As FA is now known to affect DNA repair, specifically homologous recombination, and given the current knowledge about dynamic cell division in the bone marrow, patients are consequently more likely to develop bone marrow failure, myelodysplastic syndromes, and acute myeloid leukemia (AML).
MDSs, formerly known as preleukemia, are a group of bone marrow neoplastic diseases that share many of the morphologic features of AML, with some important differences. First, the percentage of undifferentiated progenitor cells, blast cells, is always less than 20%, with considerably more dysplasia, defined as cytoplasmic and nuclear morphologic changes in erythroid, granulocytic, and megakaryocytic precursors, than what is usually seen in cases of AML. These changes reflect delayed apoptosis or a failure of programmed cell death. When left untreated, MDS can lead to AML in about 30% of cases. Due to the nature of the FA pathology, MDS diagnosis cannot be made solely through cytogenetic analysis of the marrow. Indeed, it is only when morphologic analysis of marrow cells is performed, that a diagnosis of MDS can be ascertained. Upon examination, MDS-affected FA patients will show many clonal variations, appearing either prior or subsequent to the MDS. Furthermore, cells will show chromosomal aberrations, the most frequent being monosomy 7 and partial trisomies of chromosome 3q 15. Observation of monosomy 7 within the marrow is well correlated with an increased risk of developing AML and with a very poor prognosis, death generally ensuing within 2 years (unless prompt allogeneic hematopoietic progenitor cell transplant is an option).
Acute myeloid leukemia
FA patients are at elevated risk for the development of AML defined as presence of 20% or more of myeloid blasts in the marrow or 5 to 20% myeloid blasts in the blood. All of the subtypes of AML can occur in FA with the exception of promyelocytic. However, myelomonocytic and acute monocytic are the most common subtypes observed. Many MDS patients' diseases evolve into AML if they survive long enough. Furthermore, the risk of developing AML increases with the onset of bone-marrow failure.
Although risk of developing either MDS or AML before the age of 20 is only 27%, this risk increases to 43% by the age of 30 and 52% by the age of 40. Historically, even with a marrow transplant, about a quarter of FA patients diagnosed with MDS/ALS have died from MDS/ALS-related causes within two years, although more recent published evidence suggests that earlier allogeneic hematopoietic progenitor cell transplantation in children with FA is leading to better outcomes over time.
Bone marrow failure
The last major haematological complication associated with FA is bone marrow failure, defined as inadequate blood cell production. Several types of failure are observed in FA patients, and generally precede MDS and AML. Detection of decreasing blood count is generally the first sign used to assess necessity of treatment and possible transplant. While most FA patients are initially responsive to androgen therapy and haemopoietic growth factors, these have been shown to promote leukemia, especially in patients with clonal cytogenetic abnormalities, and have severe side effects, including hepatic adenomas and adenocarcinomas. The only treatment left would be bone marrow transplant; however, such an operation has a relatively low success rate in FA patients when the donor is unrelated (30% 5-year survival). It is, therefore, imperative to transplant from an HLA-identical sibling. Furthermore, due to the increased susceptibility of FA patients to chromosomal damage, pretransplant conditioning cannot include high doses of radiation or immunosuppressants, thus increased chances of patients developing graft-versus-host disease. If all precautions are taken, and the marrow transplant is performed within the first decade of life, two-year probability of survival can be as high as 89%. However, if the transplant is performed at ages older than 10, two-year survival rates drop to 54%.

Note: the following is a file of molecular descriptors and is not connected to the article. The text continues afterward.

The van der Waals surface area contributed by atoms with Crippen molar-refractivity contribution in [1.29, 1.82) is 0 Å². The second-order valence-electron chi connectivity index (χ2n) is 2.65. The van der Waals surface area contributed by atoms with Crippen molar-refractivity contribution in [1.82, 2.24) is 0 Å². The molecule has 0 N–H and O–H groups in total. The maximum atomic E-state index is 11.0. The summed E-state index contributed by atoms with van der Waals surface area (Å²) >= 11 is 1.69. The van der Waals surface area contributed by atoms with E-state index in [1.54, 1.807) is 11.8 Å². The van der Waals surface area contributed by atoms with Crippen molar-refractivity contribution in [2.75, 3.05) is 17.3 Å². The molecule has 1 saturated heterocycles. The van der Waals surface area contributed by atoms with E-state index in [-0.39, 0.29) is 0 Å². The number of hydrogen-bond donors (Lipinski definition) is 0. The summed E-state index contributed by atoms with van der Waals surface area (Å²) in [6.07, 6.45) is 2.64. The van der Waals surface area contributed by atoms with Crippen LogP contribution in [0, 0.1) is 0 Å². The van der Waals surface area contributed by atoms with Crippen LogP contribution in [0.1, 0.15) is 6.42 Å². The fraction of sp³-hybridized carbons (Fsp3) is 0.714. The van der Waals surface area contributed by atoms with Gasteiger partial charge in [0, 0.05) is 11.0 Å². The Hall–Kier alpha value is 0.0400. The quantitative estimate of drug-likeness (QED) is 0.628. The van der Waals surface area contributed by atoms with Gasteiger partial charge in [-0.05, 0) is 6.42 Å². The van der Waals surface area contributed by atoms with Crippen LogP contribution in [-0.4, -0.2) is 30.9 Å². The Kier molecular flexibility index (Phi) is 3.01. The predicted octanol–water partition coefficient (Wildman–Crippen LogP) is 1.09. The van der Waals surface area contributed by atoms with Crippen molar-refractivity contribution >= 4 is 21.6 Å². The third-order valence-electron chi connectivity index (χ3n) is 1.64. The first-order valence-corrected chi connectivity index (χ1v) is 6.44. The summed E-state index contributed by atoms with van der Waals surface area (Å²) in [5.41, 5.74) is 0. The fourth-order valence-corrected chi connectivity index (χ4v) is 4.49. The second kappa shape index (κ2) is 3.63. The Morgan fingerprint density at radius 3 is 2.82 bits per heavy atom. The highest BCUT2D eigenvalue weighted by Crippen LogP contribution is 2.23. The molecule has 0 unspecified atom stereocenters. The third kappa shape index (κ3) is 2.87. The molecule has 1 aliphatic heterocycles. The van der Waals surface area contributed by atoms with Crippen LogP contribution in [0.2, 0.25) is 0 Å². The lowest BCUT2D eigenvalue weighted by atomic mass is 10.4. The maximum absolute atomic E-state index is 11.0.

A recent report by Zhang et al. investigates the mechanism of bone marrow failure in FANCC-/- cells. They hypothesize and successfully demonstrate that continuous cycles of hypoxia-reoxygenation, such as those seen by haemopoietic and progenitor cells as they migrate between hyperoxic blood and hypoxic marrow tissues, leads to premature cellular senescence and therefore inhibition of haemopoietic function. Senescence, together with apoptosis, may constitute a major mechanism of haemopoietic cell depletion occurred in bone marrow failure.
There are 22 genes responsible for FA, one of them being the breast-cancer susceptibility gene BRCA2. They are involved in the recognition and repair of damaged DNA; genetic defects leave them unable to repair DNA. The FA core complex of 8 proteins is normally activated when DNA stops replicating because of damage. The core complex adds ubiquitin, a small protein that combines with BRCA2 in another cluster to repair DNA (see Figure Recombinational repair of DNA double-strand damage). At the end of the process, ubiquitin is removed.